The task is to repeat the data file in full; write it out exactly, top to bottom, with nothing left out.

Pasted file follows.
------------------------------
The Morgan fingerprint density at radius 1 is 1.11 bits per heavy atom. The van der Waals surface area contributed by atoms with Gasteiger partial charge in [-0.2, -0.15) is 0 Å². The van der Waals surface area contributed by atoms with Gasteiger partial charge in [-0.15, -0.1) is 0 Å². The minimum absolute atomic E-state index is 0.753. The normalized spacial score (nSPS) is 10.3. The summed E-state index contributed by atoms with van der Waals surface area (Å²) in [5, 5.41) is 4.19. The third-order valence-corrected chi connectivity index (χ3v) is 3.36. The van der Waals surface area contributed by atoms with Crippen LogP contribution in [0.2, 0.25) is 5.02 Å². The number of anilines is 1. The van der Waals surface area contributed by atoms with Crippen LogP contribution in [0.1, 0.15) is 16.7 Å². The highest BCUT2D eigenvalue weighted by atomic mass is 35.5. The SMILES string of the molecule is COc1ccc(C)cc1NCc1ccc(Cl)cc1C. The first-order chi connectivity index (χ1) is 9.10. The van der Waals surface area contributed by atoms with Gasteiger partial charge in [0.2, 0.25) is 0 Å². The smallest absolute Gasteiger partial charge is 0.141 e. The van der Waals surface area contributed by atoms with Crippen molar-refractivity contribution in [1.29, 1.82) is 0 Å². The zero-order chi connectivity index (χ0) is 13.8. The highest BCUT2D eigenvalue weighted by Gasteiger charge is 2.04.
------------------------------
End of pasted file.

The Morgan fingerprint density at radius 1 is 1.11 bits per heavy atom. The van der Waals surface area contributed by atoms with Gasteiger partial charge in [-0.2, -0.15) is 0 Å². The van der Waals surface area contributed by atoms with Gasteiger partial charge in [-0.15, -0.1) is 0 Å². The minimum absolute atomic E-state index is 0.753. The normalized spacial score (nSPS) is 10.3. The summed E-state index contributed by atoms with van der Waals surface area (Å²) in [5, 5.41) is 4.19. The third-order valence-corrected chi connectivity index (χ3v) is 3.36. The van der Waals surface area contributed by atoms with Crippen LogP contribution in [0.2, 0.25) is 5.02 Å². The number of anilines is 1. The van der Waals surface area contributed by atoms with Crippen LogP contribution in [0.1, 0.15) is 16.7 Å². The highest BCUT2D eigenvalue weighted by atomic mass is 35.5. The SMILES string of the molecule is COc1ccc(C)cc1NCc1ccc(Cl)cc1C. The first-order chi connectivity index (χ1) is 9.10. The van der Waals surface area contributed by atoms with Gasteiger partial charge in [0.2, 0.25) is 0 Å². The smallest absolute Gasteiger partial charge is 0.141 e. The van der Waals surface area contributed by atoms with Crippen molar-refractivity contribution in [1.29, 1.82) is 0 Å². The zero-order chi connectivity index (χ0) is 13.8. The highest BCUT2D eigenvalue weighted by Gasteiger charge is 2.04.